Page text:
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Serving the Bounty of the Valley 


It was just over 10 years ago, when I first started writing about food, that I experienced a revelatory brush with how fresh restaurant fare could be. I had been assigned to profile Peter Seidman, chef/owner of Stoney Creek in Tivoli. When I arrived, Seidman took me on a tour of the restaurant’s backyard garden, just steps from the kitchen door, where a dozen varieties of herbs, and rows of summer vegetables and lettuces were growing. Twenty minutes later, I was eating a salad that was picked to order. There could be no confusion between this plate of greens and the salad bar at Sizzler. The greens I was served were lightly dressed and possessed a simple integrity. They tasted like what they were: arugula, tatsoi, and mustard.

BADGE OF HONOR
Most chefs have neither the space nor the time to grow their own produce. But sourcing as much of their menus as possible from local purveyors has become the norm for chefs in the Hudson Valley. “You’re not a serious restaurant unless you use local,” says Rich Reeve, chef and co-owner of Elephant, a Kingston wine and tapas bar. “It’s a badge of honor.” Reeve, who serves modern European tapas, often with a twist of fusion, uses corn, peas, green beans, and cherry tomatoes from Red Hook’s Montgomery Place Orchard for his summer vegetable salad, which is tossed with crème fraiche and topped with rare Ahi tuna.

Bruce Kazan, chef/owner of Main Course, a New Paltz restaurant and caterer, was an early adopter of local bounty in his eclectic, inventive cuisine—Pad Thai, peanut-crusted seitan, and pan-seared Hudson Valley duck breast are all on the menu. Kazan has bought local since he opened 15 years ago. This summer, he decided to ramp up his commitment to local. “Our new mantra is to try and create all of our daily specials based on food coming within 150 miles of our location—meat, everything,” says Kazan. One special served at Main Course in late August featured pan-roasted Long Island monkfish over corn puree, accompanied by purple potato croutons from Pine Island and oven-roasted Sun Gold tomatoes from Mountain View Farm in Gardiner.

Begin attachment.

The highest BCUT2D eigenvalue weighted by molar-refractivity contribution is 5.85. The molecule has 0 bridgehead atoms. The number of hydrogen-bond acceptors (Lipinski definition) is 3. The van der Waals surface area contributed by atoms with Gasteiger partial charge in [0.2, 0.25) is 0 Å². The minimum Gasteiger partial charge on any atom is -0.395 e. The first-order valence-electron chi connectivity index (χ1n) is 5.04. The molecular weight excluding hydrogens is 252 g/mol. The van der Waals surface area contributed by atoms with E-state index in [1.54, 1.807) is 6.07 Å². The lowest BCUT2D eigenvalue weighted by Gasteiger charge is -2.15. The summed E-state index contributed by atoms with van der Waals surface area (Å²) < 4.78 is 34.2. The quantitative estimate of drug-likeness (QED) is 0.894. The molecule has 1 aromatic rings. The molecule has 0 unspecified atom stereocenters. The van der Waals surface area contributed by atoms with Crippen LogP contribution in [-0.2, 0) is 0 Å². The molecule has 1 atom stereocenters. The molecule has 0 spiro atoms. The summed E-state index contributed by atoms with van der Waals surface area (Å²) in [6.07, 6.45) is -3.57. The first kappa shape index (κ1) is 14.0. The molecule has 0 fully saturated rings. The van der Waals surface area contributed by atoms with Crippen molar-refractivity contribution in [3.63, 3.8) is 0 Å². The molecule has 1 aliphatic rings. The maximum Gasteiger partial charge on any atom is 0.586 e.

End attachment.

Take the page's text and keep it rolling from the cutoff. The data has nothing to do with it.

WHY LOCAL?

The main reason chefs cite for creating dishes around local ingredients is the difference in food quality between what farmers sell them and what they buy from larger distributors who source their food from farms across the country. “The difference between a zucchini bought at the farmers’ market and a zucchini bought from Riveria [a produce distributor] is unmistakable,” says Gabriel Vasquez, chef/owner of Gabriel’s, a Kingston café. Vasquez, who can be seen most Saturdays mornings at the Kingston Farmers’ Market, wheeling a hand truck piled high with of crates of vegetables, cites the brighter flavors and firmer textures of farm-fresh produce, which makes for a tastier product.

All the chefs I spoke to for this article declared that their dedication to working with local farmers was not only rooted in how their dishes taste, but also in supporting local, small-scale sustainable agriculture (an integral aspect of the regional economy), and working to reduce their restaurant’s carbon footprint by not buying product trucked-in from out of state. (NB: According to a study by the Center for Sustainable Systems, the average American foodstuff travels an estimated 1,500 miles before being consumed.) Melissa Everett, executive director of Sustainable Hudson Valley, also notes that buying produce from local farms helps conserve open farmland from development, which is essential for the ecological health of the area. “When agriculture is done properly,” says Everett, “the soil is replenished, water is well managed, and biodiversity is maintained, so that the region as a whole operates as a healthy ecosystem.”


IT TAKES TWO (OR MORE) TO TANGO
For chefs, maintaining relationships with farmers is not as simple as buying in bulk from a large purveyor, however. It takes time and effort to visit farms or farmers’ markets. Chefs, like farmers, are often putting in superhuman amounts of overtime to get the job done. “Chefs and restaurateurs are extremely busy people,” says Josh Kroner, chef/owner of Terrapin in Rhinebeck. “Having an ongoing relationship with a farmer is an extra step; it has to be a conscientious effort. A chef’s first inclination is to just call the produce guy and tell them exactly what he wants, and have it delivered. And the prices are generally cheaper than straight from the farm.” Kroner, who maintains relationships with local farms as matter of course, works with a number of local purveyors. Terrapin gets its greens from Sky Farms (Millerton), heirloom tomatoes from Irving Mink (Clermont), cheese from Old Chatham Sheepherding Company, potatoes from Brittany Hollow Farm (Rhinebeck), honey and currants from Ray Tousey (Clermont), and dairy and ice cream from Ronnybrook Farm (Ancramdale). Kroner also notes that his signature dessert, a molten chocolate cake (the recipe was featured in Gourmet), has been outsold for the first time since Terrapin opened. Customers have been preferring pastry chef Derin Tanyol’s “peach bomb,” a dish of peach cake topped with peach ice cream (made in-house) and a slice of peach. The peaches are from Migliorelli Farms in Tivoli, which supplies Terrapin with a wide array of fruits and vegetables.

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  • Brian K. Mahoney talks with chefs about sourcing local.

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